President Trump to visit Permian Basin this week in Texas


It’s not just deep in the heart of Texas where President Donald Trump will visit this week, but deep into the state’s oil patch. The Permian Basin.

He will take part Wednesday in a roundtable discussion with supporters and also be part of a fundraising luncheon in Odessa, Texas.

POLITICO reported the president will also tour the Double Eagle Energy Oil Rig in Midland, where he’ll deliver remarks on “restoring energy dominance in the Permian Basin” in Midland.

Trump’s speech comes at the close of rough second quarter for the oil and gas industry as Covid-19 ravaged companies’ finances. Exxon Mobil and Chevron will announce their earnings later this week, but if they’re anything like what came out of pipeline company KinderMorgan and oil service companies Schlumberger on Friday, expect something approaching a bloodbath.

“To say that these are unprecedented times for the American economy is an understatement and particularly for the energy business,” KinderMorgan CEO Richard Kinder told investors Friday after announcing the company had lost $637 million during the quarter compared to the year before.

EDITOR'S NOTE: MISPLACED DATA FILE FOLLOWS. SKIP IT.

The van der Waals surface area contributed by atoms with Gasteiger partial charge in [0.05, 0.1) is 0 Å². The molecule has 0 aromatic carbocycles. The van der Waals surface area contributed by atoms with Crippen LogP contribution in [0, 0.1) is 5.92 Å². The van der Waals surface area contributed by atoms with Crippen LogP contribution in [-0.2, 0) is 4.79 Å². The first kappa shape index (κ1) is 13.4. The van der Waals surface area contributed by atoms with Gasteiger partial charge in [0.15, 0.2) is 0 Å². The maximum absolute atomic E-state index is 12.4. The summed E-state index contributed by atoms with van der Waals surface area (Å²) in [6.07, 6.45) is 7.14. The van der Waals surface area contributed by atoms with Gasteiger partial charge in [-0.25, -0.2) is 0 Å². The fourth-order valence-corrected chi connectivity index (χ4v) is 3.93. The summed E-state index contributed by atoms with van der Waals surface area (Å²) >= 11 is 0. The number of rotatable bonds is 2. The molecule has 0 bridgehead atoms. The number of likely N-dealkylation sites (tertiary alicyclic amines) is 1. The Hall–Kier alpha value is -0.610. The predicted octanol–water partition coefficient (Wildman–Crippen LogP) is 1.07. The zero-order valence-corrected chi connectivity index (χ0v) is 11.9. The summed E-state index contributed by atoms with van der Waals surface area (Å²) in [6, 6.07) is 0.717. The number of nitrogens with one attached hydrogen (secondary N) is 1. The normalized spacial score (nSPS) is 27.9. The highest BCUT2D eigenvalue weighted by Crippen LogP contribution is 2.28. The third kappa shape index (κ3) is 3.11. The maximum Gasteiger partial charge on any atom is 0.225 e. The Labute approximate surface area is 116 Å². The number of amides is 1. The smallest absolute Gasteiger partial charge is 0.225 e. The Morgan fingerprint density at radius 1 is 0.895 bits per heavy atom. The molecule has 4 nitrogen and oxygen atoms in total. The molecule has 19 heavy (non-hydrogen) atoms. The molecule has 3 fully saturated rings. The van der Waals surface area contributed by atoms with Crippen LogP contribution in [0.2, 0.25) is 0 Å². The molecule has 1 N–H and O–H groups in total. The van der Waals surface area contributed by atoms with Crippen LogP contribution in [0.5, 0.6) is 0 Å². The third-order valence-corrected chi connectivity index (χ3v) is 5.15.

Schlumberger announced Friday that it lost $3.7 billion during the second quarter and would cut more than a fifth of its 105,000-person workforce in response to the dramatic dive that oil prices took amid the Covid-19 outbreak and still haven’t fully recovered from.

The big oil majors are expected to report severe losses of the same scale as the three months leading up to July — the worst the industry had experienced in decades thanks to the economic lockdowns caused by the pandemic. Exxon, for its part, warned earlier this month that it would likely report its second straight quarterly loss as oil demand tanked.

Oil companies‘ CEOs have been warning that the only way for their industry — and others — to stage solid recoveries is if the coronavirus pandemic comes under heel. So far the federal response to the outbreak has been less than solid, however, meaning that the industry’s pain, while now perhaps less than it had been in previous months, will still last awhile.


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